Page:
Technologies that ensure effective, continuous communication underground are also in demand. “Live communication is extremely important and, when it is combined with wearable fatigue-monitoring devices that can provide insight into a person’s stress level, it allows for faster decision-making by mine managers to prevent possible accidents,” explains Mugeri. Such devices may enable mine management to immediately stop people who are committing unsafe acts underground – such as getting too close to mining equipment.
Continuous communication with mineworkers underground is still, however, affected by rock interfering with the transmission of signals to and from control rooms on the surface. A company that recently joined the MEMSA has developed a technology based on international IP in response to this challenge. Its devices are installed on every mining vehicle and, equipped with transmitters and receivers, pass on information from one vehicle to the next when they cross paths until the information reaches the control room or other intended targets.
“We understand the challenges faced by the mining industry in terms of meeting safety targets. Last year, there were 88 fatalities locally and we know we need to get to zero,” sates Mugeri. The causes of these incidents boil down to machine-related accidents, human error, fatigue and FoG incidents. Therefore, the development of technology in South Africa is focused on addressing these factors, while ensuring that mines can extract ore in the most cost-effective manner possible.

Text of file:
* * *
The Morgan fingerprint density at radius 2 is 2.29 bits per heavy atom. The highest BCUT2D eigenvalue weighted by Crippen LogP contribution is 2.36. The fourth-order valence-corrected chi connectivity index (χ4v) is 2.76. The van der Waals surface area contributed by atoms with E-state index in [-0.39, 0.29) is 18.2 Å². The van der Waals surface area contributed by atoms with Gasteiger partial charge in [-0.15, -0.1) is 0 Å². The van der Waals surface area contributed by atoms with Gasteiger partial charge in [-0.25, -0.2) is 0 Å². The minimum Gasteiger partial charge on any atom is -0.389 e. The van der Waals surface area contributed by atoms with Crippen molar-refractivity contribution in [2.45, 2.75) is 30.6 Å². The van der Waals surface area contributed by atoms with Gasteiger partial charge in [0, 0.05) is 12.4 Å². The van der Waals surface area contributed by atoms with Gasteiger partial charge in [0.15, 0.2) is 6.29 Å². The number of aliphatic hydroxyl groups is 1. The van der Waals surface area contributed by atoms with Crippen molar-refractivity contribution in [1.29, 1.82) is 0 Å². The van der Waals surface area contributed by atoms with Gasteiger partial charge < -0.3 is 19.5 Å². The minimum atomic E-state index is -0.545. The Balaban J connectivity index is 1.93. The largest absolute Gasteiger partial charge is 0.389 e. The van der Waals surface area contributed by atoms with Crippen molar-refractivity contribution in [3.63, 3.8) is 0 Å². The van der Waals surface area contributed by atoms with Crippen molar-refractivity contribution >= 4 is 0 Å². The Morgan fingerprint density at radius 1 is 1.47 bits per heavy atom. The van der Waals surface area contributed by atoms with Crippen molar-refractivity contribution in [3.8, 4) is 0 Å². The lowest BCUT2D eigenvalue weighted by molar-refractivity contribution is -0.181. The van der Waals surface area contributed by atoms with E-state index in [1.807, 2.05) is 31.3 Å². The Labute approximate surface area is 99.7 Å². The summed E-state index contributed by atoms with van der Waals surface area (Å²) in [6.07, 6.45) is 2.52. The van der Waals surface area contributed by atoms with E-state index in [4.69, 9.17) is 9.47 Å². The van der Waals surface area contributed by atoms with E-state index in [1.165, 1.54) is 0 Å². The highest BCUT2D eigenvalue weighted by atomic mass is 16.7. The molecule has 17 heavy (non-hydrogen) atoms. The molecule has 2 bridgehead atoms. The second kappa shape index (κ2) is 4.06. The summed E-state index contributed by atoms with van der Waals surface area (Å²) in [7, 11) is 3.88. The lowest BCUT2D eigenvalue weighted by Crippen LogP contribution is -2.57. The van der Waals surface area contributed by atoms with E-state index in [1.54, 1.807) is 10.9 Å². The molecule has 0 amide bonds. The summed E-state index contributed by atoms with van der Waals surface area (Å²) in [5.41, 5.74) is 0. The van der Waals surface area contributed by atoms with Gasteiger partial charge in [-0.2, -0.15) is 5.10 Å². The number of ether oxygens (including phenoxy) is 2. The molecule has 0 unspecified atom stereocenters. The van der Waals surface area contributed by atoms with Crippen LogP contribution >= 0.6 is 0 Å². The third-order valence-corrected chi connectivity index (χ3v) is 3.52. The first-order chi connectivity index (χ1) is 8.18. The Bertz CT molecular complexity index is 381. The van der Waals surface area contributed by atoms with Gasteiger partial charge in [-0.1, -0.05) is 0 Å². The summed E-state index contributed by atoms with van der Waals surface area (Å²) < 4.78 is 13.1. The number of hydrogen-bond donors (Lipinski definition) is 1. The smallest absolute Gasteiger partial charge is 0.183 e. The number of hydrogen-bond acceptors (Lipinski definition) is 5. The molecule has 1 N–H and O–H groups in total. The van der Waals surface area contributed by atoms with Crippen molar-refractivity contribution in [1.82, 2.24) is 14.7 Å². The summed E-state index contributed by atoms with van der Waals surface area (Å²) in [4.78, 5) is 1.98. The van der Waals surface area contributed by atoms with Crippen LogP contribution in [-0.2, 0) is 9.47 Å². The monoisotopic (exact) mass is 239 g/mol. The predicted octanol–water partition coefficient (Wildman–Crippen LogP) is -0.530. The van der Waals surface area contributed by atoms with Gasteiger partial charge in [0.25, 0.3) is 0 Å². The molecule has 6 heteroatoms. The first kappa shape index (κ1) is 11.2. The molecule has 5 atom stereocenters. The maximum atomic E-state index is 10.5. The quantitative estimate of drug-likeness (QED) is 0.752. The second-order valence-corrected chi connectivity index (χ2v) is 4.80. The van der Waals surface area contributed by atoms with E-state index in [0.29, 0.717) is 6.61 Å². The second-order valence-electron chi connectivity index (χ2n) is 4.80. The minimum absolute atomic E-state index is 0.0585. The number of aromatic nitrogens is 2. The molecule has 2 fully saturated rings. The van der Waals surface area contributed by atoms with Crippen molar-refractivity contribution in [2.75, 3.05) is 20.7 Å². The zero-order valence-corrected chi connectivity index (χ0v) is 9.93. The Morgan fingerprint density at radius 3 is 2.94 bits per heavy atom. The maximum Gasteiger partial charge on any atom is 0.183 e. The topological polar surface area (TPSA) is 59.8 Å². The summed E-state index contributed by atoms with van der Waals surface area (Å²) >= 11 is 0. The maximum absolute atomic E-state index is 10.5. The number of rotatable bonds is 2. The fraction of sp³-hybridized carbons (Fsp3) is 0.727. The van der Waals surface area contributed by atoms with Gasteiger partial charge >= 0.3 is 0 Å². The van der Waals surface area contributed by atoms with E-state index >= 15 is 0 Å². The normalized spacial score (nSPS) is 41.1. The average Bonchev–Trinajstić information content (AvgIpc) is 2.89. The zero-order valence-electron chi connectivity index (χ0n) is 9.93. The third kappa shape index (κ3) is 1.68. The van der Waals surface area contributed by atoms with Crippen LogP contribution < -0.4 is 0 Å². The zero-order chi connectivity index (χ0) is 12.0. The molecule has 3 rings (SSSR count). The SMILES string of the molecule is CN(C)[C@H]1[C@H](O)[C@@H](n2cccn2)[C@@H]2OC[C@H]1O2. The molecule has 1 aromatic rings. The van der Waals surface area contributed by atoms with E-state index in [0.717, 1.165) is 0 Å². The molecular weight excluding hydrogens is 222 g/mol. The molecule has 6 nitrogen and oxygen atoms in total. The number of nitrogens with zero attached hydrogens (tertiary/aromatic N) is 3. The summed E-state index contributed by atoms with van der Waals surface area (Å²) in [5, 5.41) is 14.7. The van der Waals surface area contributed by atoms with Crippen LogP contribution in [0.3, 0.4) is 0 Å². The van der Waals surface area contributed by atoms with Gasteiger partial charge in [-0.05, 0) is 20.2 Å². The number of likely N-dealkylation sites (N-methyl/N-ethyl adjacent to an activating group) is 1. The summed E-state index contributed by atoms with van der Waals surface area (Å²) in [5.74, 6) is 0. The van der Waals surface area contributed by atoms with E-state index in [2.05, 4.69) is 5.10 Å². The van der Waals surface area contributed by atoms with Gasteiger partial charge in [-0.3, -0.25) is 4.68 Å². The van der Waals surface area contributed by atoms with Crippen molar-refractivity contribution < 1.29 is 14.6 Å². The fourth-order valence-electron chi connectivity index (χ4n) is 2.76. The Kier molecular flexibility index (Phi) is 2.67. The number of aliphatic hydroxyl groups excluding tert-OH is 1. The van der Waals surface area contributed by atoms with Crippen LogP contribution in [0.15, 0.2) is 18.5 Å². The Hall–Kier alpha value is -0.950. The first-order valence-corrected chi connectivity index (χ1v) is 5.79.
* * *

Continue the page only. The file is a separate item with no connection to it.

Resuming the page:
When developing mining equipment, he stresses, safety features are always top of mind for manufacturers in South Africa. “We have a very robust legal framework in the Mine Health and Safety Act, which prescribes the responsibilities and accountabilities of manufacturers.”
While ensuring equipment is inherently safe, manufacturers also need to guarantee that people are properly trained to use equipment safely. To provide a safe training environment, South African mining capital equipment manufacturer AARD Mining Equipment, for instance, is in the advanced stages of developing simulators to ensure that mineworkers are adequately trained in the use of their equipment’s safety features and can test the limits of a machine’s capabilities in a safe environment.
Work with Mandela Mining Precinct
Based in Gauteng, at the Mandela Mining Precinct, a physical hub for mining-related organisations, research and interactions, the MEMSA is working with the mining precinct to advance safety through numerous initiatives and bring technology to mines.